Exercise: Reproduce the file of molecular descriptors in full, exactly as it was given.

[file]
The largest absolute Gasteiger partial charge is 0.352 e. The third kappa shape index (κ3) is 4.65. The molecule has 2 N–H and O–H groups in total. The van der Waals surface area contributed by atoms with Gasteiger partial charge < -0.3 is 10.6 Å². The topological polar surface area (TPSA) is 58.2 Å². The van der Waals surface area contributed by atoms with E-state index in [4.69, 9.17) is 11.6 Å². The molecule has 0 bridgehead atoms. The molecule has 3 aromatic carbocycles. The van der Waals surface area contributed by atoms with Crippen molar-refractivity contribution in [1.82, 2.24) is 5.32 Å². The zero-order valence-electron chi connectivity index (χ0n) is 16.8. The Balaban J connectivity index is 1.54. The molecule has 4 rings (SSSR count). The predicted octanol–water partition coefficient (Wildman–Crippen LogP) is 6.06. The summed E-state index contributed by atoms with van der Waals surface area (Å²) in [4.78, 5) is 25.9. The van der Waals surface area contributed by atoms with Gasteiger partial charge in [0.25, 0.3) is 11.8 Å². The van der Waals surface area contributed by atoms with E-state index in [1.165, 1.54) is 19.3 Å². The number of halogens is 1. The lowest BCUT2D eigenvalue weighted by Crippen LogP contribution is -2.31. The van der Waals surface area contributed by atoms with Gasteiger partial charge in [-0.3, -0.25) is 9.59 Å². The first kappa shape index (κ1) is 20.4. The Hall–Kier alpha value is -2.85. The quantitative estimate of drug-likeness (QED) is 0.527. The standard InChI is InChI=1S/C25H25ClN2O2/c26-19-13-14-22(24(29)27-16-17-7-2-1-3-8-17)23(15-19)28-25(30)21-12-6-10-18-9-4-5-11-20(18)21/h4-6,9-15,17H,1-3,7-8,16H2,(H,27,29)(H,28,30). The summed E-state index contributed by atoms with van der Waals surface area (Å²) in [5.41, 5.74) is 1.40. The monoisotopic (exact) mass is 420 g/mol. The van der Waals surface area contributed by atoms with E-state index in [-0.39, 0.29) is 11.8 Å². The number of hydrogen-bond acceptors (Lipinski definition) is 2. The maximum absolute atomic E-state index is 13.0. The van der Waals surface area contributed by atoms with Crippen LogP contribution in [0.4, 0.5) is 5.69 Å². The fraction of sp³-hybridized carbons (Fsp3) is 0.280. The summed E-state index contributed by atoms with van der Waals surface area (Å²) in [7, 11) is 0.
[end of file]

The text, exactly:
The largest absolute Gasteiger partial charge is 0.352 e. The third kappa shape index (κ3) is 4.65. The molecule has 2 N–H and O–H groups in total. The van der Waals surface area contributed by atoms with Gasteiger partial charge < -0.3 is 10.6 Å². The topological polar surface area (TPSA) is 58.2 Å². The van der Waals surface area contributed by atoms with E-state index in [4.69, 9.17) is 11.6 Å². The molecule has 0 bridgehead atoms. The molecule has 3 aromatic carbocycles. The van der Waals surface area contributed by atoms with Crippen molar-refractivity contribution in [1.82, 2.24) is 5.32 Å². The zero-order valence-electron chi connectivity index (χ0n) is 16.8. The Balaban J connectivity index is 1.54. The molecule has 4 rings (SSSR count). The predicted octanol–water partition coefficient (Wildman–Crippen LogP) is 6.06. The summed E-state index contributed by atoms with van der Waals surface area (Å²) in [4.78, 5) is 25.9. The van der Waals surface area contributed by atoms with Gasteiger partial charge in [0.25, 0.3) is 11.8 Å². The van der Waals surface area contributed by atoms with E-state index in [1.165, 1.54) is 19.3 Å². The number of halogens is 1. The lowest BCUT2D eigenvalue weighted by Crippen LogP contribution is -2.31. The van der Waals surface area contributed by atoms with Gasteiger partial charge in [-0.3, -0.25) is 9.59 Å². The first kappa shape index (κ1) is 20.4. The Hall–Kier alpha value is -2.85. The quantitative estimate of drug-likeness (QED) is 0.527. The standard InChI is InChI=1S/C25H25ClN2O2/c26-19-13-14-22(24(29)27-16-17-7-2-1-3-8-17)23(15-19)28-25(30)21-12-6-10-18-9-4-5-11-20(18)21/h4-6,9-15,17H,1-3,7-8,16H2,(H,27,29)(H,28,30). The summed E-state index contributed by atoms with van der Waals surface area (Å²) in [5.41, 5.74) is 1.40. The monoisotopic (exact) mass is 420 g/mol. The van der Waals surface area contributed by atoms with E-state index in [-0.39, 0.29) is 11.8 Å². The number of hydrogen-bond acceptors (Lipinski definition) is 2. The maximum absolute atomic E-state index is 13.0. The van der Waals surface area contributed by atoms with Crippen LogP contribution in [0.4, 0.5) is 5.69 Å². The fraction of sp³-hybridized carbons (Fsp3) is 0.280. The summed E-state index contributed by atoms with van der Waals surface area (Å²) in [7, 11) is 0.